# list [0, 1, 3].
0, [1, 3]  # Repeat the process.
1, [3]  # Now we have a base case: [3].

We can see that the length of the list goes down by 1 in each step. Beause of this we know that we will eventually reach a list of length 1, which is a base case.

Process the Answer of the Recursive Case #

Once you hit a base case, you can solve the problem trivially. Now, you should determine how to do the “small unit of work” we mentioned earlier to build up larger solutions.

In our example, we hit a base case, which was to find the minimum of the list [3]. Clearly, the minimum of this list is 3. In the step before we reached this case, we split the list [1, 3] into the first item of the list (1) from the rest of the list. So what do we now do with 1?

Because we are trying to find the overall minimum of the list, we should compare it to the solution we got for the minimum of [3] and reutrn whichever is smaller. In this case, we are comparing 1 and 3, of which 1 is smaller. Thus, the minimum of the list [1, 3] is 1.

If we repeat this process, we can build up the minimum of more and more of the original list until we have the full list. Thus in this case, the “small unit of work” is to compare the current “head” of the list (that was split off in this step) to the minimum of the rest of the list (that was just calculated) and return the smaller one. Here is a concrete example of this process:

1, [3]  # 1 is smaller than 3, so the minimum of [1, 3] is 1.
0, [1, 3]  # 0 is smaller than 1, so the minimum of [0, 1, 3] is 0.
2, [0, 1, 3]  # 0 is smaller than 2, so the minimum of [2, 0, 1, 3] is 0.
# [2, 0, 1, 3] was the original list, so we are done and the minimum is 0.

Implementation #

Notice that the process we use in each step of the recursive approach is identical: split the head of the list from the rest, find the minimum of the rest, and take the smaller of the two. If the list only has one item in it, simply return that item.

Because the smaller versions of the problem have the same approach to solving them as the entire problem, we can use the same function code in each step. The way to do this in Python is to have a function call itself, like this:

def list_min(numbers):
    # This is the base case. Simply return the number.
    if len(numbers) == 1:
        return numbers[0]
    else:
        # Split the head of the list.
        first = numbers[0]
        # Find the minimum of the rest of the list.
        min_rest = list_min(numbers[1:])  # list_min calls itself here.

        # Return the smaller of the two.
        if first < min_rest:
            return first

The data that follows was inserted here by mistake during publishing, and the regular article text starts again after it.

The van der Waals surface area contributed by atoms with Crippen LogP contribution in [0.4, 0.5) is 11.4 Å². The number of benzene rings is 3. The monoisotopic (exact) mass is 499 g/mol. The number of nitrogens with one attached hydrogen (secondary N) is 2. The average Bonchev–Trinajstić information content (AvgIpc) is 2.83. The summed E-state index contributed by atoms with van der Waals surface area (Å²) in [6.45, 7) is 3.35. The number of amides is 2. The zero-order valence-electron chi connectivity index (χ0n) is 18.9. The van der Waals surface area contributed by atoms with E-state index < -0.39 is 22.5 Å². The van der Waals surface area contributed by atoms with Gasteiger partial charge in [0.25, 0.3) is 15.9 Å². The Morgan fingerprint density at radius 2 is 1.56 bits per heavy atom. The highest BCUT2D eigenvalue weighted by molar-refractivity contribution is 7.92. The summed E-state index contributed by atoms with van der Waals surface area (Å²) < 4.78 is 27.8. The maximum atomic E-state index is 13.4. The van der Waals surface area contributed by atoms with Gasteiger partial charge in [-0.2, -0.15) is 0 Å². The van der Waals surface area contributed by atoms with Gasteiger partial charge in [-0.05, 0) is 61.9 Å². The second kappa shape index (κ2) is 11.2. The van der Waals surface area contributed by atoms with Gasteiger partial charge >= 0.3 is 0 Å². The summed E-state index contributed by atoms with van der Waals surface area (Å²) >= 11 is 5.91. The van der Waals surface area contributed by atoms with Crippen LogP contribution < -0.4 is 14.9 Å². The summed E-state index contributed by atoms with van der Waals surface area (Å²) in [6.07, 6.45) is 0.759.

else:
            return min_rest

It can be a bit difficult to fully understand this logic without seeing the function in action. We highly recommend you view a step-by-step visualization of this function to get a better sense of how this approach works in practice.

Iteration or Recursion? #

The function we used previously was used as an example to show the thought process behind recursion, but in practice the function is much better written with a for loop:

def list_min(numbers):
    minimum = None
    for num in numbers:
        if minimum is None or num < minimum:
            minimum = num
    return num

(You could also just use the min function we introduced earlier, which would be an even better approach.)

While this problem was helpful in seeing the conceptual logic behind recursion, the actual code turned out to be a bit messy in practice. We chose this problem to illustrate that while recursion can be applied to many problems, it is not always an ideal way to approach problems.

As a problem-solving approach, recursion is usually compared against iteration (which uses a for or while loop to solve a problem). Any problem that can be solved with recursion can also be solved with iteration, and vice versa. But you will often find that one approach is much more intuitive than the other.

So when is recursion a better approach than iteration? In practice, we’ve found two helpful signs that recursion may be a well-suited approach:

  1. You don’t know beforehand how many iterations or steps you have to go through. If you know how many steps you have to take, then you should just write a for loop, with something like for thing in sequence: or for i in range(len(sequence)):.
  2. You need to keep track of or combine information from previous steps. If you don’t know how many iterations you need to do but it is relatively easy to keep track of the previous steps, you may consider using a while loop instead.

To illustrate some cases in which recursion is better suited, we will present two problems - one from a more conceptual perspective with no real code, and one from a more programming-oriented perspective.

Folder Hierarchy #

Suppose you want to list all of the regular files that are within a folder or any of its subfolders. For example, consider the following directory structure:

deep-sea-divers
└── photic
    └── twilight
        └── bathyal
            ├── abyssal
            │   ├── detritus.txt
            │   └── treasure.zip
            ├── angler.sh
            ├── pollutant.zip
            ├── trash.txt
            └── wreckage.py

The goal is to list the six files you can see in this structure.

This problem is well-suited to a recursive solution for the following reasons:

  1. It isn’t obvious at the start of the problem how many iterations to make. You can see from this structure that there are files that are five folders deep, but if you didn’t know what was in deep-sea-divers to begin with, the only way to find out would be to actually open all of the folders.
  2. Some folders have a mix of subfolders and files, and some folders can have multiple subfolders. Taking an iterative approach would be difficult, since you would then need to keep track of where you are in the directory structure, as well as the files and subfolders at each level.